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I shared how excited we were to take Baby Weekly Flyer on the first long flight. Overall the flight ended up going well, but it wasn’t without excitement or frustration. I’ll share the details of how our three economy comfort seats were separated and how we ended up getting reunited for our 3.5 hour flight down to St Thomas, U.S. Virgin Islands.
I had booked three economy comfort seats at the 42,500 award level about 10 months prior to departure. The reservation was initially in one PNR. I had planned to use the free one-way on the return different than Mrs and Baby so I recall asking Delta to split the PNRs. This would prove to be my biggest mistake. The separated PNRs would later cause our seats to get separated when there was a change to the flight. Correcting the seat assignment issue would end up being a complex game of seat chess with the Delta phone elite line, Delta Assist and finally the Judge Elihu Smails (from Caddyshack) look-a-like in seat 21 D.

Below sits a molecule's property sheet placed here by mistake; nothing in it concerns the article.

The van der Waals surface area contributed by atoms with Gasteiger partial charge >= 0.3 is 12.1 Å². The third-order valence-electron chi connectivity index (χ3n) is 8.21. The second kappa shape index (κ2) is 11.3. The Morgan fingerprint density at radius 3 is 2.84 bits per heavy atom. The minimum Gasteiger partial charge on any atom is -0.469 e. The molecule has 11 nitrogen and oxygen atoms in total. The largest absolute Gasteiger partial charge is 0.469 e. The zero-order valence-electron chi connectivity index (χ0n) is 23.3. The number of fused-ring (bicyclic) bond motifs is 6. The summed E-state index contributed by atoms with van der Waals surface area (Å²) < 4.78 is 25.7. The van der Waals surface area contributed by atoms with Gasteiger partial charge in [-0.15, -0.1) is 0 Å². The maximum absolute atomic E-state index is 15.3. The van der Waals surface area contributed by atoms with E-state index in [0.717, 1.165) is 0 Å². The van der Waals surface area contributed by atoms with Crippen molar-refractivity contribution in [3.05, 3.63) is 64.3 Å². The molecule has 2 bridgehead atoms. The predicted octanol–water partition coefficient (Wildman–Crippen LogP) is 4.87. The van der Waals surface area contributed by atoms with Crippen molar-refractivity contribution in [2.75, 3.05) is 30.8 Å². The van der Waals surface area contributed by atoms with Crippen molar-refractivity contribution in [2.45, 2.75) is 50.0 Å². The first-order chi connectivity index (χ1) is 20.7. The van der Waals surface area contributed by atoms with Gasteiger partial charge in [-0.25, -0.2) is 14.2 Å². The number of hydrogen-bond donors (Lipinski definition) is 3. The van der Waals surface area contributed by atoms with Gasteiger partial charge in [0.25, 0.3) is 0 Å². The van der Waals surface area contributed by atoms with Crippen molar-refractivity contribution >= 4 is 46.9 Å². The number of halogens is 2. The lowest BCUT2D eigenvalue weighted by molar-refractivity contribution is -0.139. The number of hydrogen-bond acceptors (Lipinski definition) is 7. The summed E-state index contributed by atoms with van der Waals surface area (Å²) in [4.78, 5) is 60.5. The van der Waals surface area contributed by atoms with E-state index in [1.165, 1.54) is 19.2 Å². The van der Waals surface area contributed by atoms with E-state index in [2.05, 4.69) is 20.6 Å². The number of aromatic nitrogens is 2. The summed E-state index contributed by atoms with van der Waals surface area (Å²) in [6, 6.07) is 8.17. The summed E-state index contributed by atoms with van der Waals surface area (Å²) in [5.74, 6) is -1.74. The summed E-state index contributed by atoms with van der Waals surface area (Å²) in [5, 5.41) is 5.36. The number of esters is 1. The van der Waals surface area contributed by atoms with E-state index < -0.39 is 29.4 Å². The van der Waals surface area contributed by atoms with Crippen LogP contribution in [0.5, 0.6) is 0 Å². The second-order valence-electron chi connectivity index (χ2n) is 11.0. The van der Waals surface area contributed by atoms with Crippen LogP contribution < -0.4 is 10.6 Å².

Downgraded – Seats Are Changed From Economy Comfort
I logged into my account the night before the flight and noticed that my seat was no longer next to the economy comfort seats 21 E and F that I had confirmed Mrs Weekly Flyer and Baby Weekly Flyer to be in just 2 days prior. I had monitored our reservations for this very issue. Since our reservations had been split (separate PNRs) I had contacted Delta reps and supervisors on numerous occasions to get them merged back, but each time I was met with the same answer that it was a technical reason why the reservations couldn’t be merged back. So I constantly checked back on the reservation, even confirming our seats 2 days prior to departure. When I realized my seat was changed, I did not check in since that would lock my seat in the reservation and cause all types of more work to get the check in un-done.